- "Imagine if we wanted to count using electricity. If this flashlight was like an on/off switch that was used for counting, how would we count to 5?"
One boy volunteered and came up to the front to turn on and off the flashlight five times.
- "Great, now what if wanted to count to a million or a billion?"
The kids were flummoxed. Until I broke our my four-bit array of flashlights:
- How high do you think I can count using just four flashlights?
I started counting from zero to 15 using the flashlights, stopping every once in a while to ask the kids how to get to the next number. For example, when I was up to 9, the 8 and the 1 were both on, and I asked “how would I get to ten?” and the kids were able to get it pretty easily.
Once I got to 15 I made the point that with one flashlight I could only count to one, but with four I could count to 15.
Introducing Binary Math
Going to the whiteboard (all kids classes seem to have them now) I wrote down “1 2 4 8” and noted that each new flashlight was double the value of the previous one.
- "Help me continue the sequence. Who wants to tell me what’s after 8?"
With some help from me, we pretty quickly expanded two to the 15th power:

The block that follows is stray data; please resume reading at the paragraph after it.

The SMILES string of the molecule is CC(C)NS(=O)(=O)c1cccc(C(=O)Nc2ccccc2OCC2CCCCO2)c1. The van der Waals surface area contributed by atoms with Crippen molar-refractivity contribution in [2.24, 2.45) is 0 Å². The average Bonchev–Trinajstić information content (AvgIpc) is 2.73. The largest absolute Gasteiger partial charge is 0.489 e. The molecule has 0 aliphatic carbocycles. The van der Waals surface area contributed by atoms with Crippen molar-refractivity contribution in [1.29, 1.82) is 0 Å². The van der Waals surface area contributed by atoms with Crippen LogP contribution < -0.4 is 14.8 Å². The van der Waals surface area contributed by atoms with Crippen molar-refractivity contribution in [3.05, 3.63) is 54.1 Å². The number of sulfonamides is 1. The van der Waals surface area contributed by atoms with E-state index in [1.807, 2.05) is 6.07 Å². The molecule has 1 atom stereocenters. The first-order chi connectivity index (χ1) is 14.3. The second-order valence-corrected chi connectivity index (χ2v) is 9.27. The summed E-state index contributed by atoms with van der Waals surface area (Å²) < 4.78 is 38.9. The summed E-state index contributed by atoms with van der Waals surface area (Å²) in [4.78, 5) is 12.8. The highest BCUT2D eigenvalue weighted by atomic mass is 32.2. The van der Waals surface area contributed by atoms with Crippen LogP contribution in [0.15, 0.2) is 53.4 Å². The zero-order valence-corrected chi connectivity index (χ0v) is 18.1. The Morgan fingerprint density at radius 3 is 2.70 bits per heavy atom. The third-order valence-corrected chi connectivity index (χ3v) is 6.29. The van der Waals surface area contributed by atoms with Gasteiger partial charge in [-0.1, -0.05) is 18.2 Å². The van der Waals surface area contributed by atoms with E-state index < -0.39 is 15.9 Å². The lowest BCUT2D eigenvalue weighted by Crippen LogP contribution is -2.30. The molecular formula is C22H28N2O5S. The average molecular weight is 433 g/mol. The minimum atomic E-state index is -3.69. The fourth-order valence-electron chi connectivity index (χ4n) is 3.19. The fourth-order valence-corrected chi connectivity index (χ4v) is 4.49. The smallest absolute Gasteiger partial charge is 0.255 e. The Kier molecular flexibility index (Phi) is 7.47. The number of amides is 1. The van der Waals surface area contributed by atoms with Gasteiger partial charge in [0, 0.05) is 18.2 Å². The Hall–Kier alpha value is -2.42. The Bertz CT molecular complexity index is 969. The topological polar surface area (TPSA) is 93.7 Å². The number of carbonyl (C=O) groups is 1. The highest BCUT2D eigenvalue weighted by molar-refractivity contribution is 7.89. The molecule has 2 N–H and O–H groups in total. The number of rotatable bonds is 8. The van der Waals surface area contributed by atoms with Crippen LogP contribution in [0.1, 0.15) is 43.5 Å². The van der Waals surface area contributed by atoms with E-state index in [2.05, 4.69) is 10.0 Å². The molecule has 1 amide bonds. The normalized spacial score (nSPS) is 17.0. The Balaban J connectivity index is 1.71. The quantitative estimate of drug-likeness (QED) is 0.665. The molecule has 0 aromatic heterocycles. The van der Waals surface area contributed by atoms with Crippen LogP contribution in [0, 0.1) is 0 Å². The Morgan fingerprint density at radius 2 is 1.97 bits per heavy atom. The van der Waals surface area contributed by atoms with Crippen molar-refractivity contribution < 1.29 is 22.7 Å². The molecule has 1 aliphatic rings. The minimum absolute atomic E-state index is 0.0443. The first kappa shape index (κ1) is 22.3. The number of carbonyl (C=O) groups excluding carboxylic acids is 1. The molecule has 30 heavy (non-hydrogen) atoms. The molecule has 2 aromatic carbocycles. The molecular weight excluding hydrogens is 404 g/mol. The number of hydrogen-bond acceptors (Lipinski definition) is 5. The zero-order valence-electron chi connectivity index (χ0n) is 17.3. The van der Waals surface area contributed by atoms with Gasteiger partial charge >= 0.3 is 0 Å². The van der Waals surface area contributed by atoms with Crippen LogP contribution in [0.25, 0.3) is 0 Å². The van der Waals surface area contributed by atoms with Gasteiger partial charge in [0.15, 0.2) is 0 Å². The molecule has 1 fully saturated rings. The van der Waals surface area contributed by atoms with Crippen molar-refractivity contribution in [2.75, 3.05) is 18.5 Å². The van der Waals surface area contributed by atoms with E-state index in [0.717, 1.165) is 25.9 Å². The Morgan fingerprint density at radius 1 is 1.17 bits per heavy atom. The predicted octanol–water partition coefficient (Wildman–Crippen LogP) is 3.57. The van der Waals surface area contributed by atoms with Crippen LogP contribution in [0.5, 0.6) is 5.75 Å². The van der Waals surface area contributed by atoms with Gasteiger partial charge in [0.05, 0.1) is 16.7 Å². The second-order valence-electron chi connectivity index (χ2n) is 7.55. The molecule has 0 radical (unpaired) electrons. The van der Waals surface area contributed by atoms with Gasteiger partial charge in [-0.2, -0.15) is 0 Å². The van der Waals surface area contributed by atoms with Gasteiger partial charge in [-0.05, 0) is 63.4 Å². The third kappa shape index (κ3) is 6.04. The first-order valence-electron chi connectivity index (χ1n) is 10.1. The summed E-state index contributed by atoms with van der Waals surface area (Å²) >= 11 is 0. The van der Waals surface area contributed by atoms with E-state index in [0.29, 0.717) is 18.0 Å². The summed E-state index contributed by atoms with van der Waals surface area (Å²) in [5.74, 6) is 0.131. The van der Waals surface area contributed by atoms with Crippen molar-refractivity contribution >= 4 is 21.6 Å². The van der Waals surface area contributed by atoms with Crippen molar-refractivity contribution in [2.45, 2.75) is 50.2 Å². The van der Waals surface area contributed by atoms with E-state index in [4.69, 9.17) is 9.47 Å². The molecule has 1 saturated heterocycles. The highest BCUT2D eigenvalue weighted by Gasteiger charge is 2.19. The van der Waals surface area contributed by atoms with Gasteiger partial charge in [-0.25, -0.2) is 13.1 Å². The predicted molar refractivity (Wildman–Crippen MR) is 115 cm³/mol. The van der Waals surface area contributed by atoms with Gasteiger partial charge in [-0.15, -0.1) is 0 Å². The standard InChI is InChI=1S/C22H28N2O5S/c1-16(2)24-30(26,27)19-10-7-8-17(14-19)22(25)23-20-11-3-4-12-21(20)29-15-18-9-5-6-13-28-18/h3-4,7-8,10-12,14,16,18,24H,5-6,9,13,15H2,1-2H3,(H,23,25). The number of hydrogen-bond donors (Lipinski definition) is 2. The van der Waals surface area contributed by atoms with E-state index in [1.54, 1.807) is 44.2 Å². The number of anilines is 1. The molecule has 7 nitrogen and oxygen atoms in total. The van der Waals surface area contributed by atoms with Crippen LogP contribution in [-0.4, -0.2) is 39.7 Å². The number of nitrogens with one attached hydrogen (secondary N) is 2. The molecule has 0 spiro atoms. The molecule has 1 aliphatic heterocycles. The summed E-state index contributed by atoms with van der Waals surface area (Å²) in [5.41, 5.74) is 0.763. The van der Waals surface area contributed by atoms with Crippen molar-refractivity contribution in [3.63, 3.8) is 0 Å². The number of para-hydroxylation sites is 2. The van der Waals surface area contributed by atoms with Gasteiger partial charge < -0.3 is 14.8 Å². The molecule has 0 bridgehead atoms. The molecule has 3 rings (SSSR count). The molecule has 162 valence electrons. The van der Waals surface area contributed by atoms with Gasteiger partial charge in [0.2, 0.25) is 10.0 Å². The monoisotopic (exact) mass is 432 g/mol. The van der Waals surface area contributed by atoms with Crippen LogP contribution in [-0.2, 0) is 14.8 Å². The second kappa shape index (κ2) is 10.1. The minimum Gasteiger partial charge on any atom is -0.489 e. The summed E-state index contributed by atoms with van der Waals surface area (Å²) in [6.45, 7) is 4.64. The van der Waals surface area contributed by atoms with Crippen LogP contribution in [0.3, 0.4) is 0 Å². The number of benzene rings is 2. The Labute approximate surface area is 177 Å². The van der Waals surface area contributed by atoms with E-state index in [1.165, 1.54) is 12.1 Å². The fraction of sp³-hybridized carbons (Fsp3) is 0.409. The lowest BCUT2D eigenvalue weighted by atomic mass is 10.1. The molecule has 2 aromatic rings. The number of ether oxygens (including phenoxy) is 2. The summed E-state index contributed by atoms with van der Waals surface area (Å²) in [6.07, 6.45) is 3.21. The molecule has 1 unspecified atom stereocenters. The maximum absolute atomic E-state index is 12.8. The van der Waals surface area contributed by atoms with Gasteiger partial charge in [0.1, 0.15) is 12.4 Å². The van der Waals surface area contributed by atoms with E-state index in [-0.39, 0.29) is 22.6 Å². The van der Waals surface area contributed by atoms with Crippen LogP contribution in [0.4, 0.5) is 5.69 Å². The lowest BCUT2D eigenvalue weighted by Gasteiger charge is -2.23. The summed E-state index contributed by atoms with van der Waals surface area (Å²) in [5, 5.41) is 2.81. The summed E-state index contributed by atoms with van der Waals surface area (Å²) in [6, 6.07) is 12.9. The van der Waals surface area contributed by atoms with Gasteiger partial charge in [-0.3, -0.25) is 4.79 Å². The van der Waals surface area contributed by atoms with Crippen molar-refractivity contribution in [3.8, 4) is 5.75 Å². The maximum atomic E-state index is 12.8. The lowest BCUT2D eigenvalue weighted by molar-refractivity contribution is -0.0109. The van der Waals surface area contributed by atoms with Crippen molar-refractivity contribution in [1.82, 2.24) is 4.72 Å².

- With a fairly small number of flashlights we could reach very large numbers.
- We could get to the millions with only a couple more doublings.
- Each flashlight is a “bit” or “binary digit”
- Each group of 8 bits is a “byte”.
To make this resonate I asked if anyone has heard the term “megabyte” (which everyone had, thanks to marketing of electronics) and explained that this was equal to “a million bits, or a million flashlights!” They were impressed.
Next I wanted to transition from flashlights to the ones and zeros used in binary notation. I had prepared slides/print-outs to use, starting with the familiar decimal notation:
Then showing the binary notation:
I was pressed for time, and the kids seemed a little freaked out, so instead, I used the whiteboard and wrote out much simpler decimal examples with only three digits like 156 = 1x100 + 5x10 + 6x1 vs simply binary numbers like 111 = 4x1 + 2x1 + 1x1 = 7.